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In the previous article in this series we learned the definitions of Flight Profile flying, what triggers or begins each phase, and what ends each phase. We also had some graphic examples of typical pilot tasks during each phase. This was presented as checklist items for each phase. In the next two articles, we'll cover two typical flight training exercises: the long instrument X/C and the 2 commercial X/C flights.
How can analyzing flight profiles improve safety? Flight profiles are used to give us information on accident risks, including risk factors in our flying. Each phase of flight provides its own unique challenges so knowing the risk factors improves our situational awareness. This information clearly gives us information about what mistakes pilots make and so we'll spend our time thinking about those accidents and doing our best to avoid them.
In the following graph provided by Boeing, you see the typical phases as they were presented in the previous article, Introduction to Flight Profiles. The numbers across the top refer to accidents and fatalities and what percentage of those events occur by phase. At the bottom, it indicates the percentage of flight time you might spend in a given phase.
Phase 1 (Preflight & Engine Start) and Phase 8 (Taxi & Secure the Aircraft) are not presented in this graph. I'll point out that 17% of the accidents happen in Phase 2: (Departure/Climb) yet it accounts for only 2% of the entire flight. Notice that 51% of the accidents occur during Phase 7 (Landing) yet only accounts for 4% of the flight.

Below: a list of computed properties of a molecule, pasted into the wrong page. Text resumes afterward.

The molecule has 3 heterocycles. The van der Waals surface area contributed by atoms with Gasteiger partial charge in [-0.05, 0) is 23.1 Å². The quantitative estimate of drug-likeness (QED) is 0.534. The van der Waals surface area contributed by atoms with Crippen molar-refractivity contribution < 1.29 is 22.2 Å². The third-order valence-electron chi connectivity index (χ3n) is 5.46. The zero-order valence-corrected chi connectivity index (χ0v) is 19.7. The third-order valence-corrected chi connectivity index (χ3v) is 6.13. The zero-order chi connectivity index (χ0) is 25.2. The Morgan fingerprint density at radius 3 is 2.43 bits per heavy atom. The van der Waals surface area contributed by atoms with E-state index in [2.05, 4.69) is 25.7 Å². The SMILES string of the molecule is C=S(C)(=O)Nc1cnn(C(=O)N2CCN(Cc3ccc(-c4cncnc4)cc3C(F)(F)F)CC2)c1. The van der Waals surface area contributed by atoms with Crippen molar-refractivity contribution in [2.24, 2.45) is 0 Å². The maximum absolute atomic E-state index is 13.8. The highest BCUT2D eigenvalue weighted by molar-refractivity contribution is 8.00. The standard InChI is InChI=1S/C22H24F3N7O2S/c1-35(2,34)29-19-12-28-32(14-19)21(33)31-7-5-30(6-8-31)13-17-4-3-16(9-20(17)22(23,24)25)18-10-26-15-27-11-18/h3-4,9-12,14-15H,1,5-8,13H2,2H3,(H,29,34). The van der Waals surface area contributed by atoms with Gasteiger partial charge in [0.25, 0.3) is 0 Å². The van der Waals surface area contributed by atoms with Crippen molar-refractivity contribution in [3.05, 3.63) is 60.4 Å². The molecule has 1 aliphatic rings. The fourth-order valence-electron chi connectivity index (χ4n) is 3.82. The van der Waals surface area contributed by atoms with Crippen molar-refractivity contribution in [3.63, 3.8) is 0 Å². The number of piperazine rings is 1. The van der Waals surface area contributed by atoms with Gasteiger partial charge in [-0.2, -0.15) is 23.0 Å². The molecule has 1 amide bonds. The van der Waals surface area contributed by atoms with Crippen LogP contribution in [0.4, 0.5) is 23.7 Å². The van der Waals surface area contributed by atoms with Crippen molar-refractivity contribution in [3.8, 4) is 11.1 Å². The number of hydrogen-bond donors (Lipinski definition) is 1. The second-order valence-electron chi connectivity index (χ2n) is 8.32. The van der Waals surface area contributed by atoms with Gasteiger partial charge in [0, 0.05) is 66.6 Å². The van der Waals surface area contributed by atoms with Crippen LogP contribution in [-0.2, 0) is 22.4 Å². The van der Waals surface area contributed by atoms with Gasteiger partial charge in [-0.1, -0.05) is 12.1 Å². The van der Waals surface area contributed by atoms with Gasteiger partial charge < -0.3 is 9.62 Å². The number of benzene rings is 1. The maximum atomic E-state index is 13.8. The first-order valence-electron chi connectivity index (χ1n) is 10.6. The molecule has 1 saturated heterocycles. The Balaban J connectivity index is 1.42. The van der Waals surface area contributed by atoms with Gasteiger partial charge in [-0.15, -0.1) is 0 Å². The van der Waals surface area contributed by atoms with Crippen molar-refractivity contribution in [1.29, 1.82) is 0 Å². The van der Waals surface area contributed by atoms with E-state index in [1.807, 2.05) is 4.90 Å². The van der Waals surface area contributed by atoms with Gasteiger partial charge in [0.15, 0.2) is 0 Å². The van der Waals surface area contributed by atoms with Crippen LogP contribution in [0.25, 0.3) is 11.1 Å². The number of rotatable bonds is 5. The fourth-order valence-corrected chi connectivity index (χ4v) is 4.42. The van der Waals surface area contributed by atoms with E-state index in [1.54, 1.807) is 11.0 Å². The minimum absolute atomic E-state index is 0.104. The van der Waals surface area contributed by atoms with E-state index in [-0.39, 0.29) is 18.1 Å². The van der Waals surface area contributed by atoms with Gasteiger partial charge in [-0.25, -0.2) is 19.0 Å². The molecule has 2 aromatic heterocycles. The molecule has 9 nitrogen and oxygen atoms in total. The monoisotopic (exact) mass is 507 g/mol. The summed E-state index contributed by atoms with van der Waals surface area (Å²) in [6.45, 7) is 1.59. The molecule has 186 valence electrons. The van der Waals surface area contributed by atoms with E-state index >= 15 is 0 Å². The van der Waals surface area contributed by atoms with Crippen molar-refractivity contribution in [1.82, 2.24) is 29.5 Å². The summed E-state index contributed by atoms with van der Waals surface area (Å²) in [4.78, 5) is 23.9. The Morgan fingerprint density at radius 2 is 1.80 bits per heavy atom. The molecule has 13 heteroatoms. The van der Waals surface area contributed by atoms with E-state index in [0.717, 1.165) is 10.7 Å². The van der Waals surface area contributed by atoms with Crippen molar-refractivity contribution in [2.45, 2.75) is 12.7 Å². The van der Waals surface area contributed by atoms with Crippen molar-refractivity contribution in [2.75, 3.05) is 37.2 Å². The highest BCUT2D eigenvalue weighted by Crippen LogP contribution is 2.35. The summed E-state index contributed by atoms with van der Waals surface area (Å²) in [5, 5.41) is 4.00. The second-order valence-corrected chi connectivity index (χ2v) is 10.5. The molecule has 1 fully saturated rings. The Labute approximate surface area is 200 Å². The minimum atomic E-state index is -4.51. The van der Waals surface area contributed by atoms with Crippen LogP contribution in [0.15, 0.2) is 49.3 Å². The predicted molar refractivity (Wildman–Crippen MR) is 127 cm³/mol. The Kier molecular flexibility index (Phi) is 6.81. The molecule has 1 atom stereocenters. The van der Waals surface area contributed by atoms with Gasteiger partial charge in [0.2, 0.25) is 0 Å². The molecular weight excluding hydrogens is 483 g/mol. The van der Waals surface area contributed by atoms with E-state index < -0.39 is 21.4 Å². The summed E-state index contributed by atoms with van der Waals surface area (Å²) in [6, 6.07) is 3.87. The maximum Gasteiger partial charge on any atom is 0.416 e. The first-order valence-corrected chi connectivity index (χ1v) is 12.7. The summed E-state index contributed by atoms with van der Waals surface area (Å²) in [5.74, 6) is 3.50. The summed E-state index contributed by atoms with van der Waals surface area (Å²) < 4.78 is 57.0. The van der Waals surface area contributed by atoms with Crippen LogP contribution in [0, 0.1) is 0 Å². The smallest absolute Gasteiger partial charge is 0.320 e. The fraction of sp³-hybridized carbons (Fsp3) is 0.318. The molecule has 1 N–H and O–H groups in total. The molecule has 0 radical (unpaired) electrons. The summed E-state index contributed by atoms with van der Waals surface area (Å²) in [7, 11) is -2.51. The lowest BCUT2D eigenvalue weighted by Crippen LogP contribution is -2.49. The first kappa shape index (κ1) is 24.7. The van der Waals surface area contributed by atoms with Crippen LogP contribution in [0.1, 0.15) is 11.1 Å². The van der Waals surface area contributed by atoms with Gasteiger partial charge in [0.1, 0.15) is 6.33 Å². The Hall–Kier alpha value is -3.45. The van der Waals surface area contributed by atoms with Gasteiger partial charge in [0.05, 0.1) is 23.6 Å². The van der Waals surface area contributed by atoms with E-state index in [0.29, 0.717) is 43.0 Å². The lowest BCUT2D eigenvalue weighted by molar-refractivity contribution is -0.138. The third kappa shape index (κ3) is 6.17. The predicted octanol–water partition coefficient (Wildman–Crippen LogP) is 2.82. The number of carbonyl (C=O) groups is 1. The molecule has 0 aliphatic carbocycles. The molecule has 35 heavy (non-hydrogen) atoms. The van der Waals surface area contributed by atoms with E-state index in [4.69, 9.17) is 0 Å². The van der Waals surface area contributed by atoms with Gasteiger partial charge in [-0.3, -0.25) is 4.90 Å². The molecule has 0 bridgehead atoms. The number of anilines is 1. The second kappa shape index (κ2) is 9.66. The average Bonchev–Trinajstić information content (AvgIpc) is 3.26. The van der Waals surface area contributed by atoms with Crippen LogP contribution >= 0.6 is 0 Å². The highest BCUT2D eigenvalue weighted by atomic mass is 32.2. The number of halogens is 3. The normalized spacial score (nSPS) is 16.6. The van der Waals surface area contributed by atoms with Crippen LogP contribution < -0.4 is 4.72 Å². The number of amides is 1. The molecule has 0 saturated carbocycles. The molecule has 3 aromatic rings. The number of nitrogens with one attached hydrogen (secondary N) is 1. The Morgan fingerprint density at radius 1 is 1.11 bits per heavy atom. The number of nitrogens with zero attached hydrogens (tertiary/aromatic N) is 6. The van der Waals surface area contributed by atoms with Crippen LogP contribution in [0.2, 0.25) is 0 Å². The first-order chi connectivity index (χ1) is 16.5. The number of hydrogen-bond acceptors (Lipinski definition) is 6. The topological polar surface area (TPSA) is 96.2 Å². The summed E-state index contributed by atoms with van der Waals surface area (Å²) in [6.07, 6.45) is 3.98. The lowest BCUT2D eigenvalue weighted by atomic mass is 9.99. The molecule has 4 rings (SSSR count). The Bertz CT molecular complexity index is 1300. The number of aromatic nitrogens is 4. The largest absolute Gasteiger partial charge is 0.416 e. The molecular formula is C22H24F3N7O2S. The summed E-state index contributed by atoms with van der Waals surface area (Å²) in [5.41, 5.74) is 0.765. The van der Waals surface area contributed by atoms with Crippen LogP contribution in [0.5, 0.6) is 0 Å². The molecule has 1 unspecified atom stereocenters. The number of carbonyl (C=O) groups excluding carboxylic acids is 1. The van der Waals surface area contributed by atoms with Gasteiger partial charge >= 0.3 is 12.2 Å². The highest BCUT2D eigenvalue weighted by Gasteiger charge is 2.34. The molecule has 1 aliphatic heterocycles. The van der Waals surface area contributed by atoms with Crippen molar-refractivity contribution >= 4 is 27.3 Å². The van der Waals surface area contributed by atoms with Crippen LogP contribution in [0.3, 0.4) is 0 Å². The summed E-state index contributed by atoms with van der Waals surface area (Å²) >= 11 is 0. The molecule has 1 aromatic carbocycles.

Are you catching on? The most dangerous parts of a 1.5 hour flight are Phase 2 and Phase 7 which combined account for a stunning two-thirds (68%) of accidents but only accounts for 6% of the flight time.
is that? As the demands of the flight wear on, pilot capabilities
decrease over the length of a flight. We know that pilot
capabilities give us a margin of safety above the demands of a given
flight. If the pilot capabilities are not up to the task of a
given flight, an accident results. The margin of safety concept
was created by the FAA in AC60-22 Aeronautical Decision Making.
It gives us the following flight profile considering pilot capabilities
and operational demands.
Notice that as the total flight time increases, pilot capabilities during the flight decrease. Notice the green line? That represents increased workload of a pilot at the end of the flight. Just consider the risks associated with the final approach to landing (Phase 7):
The AOPA picked up on this about 7 years ago and started reporting accidents based upon phase of flight. This is extremely valuable analysis because it feeds the training process because we obviously want to avoid accidents. The problem is we have not evolved from simply reporting the data. We haven't figured out how to use this data to truly feed a training process which puts likely accident scenarios into a syllabus and it gets tested by a Flight Instructor prior to an Instrument or Commercial checkride. What a shame and disservice...
Next: Using Flight Profiles for the Instrument X/C >>
"Airplanes are near perfect, all they lack is the ability to forgive." -- Dick Collins, Author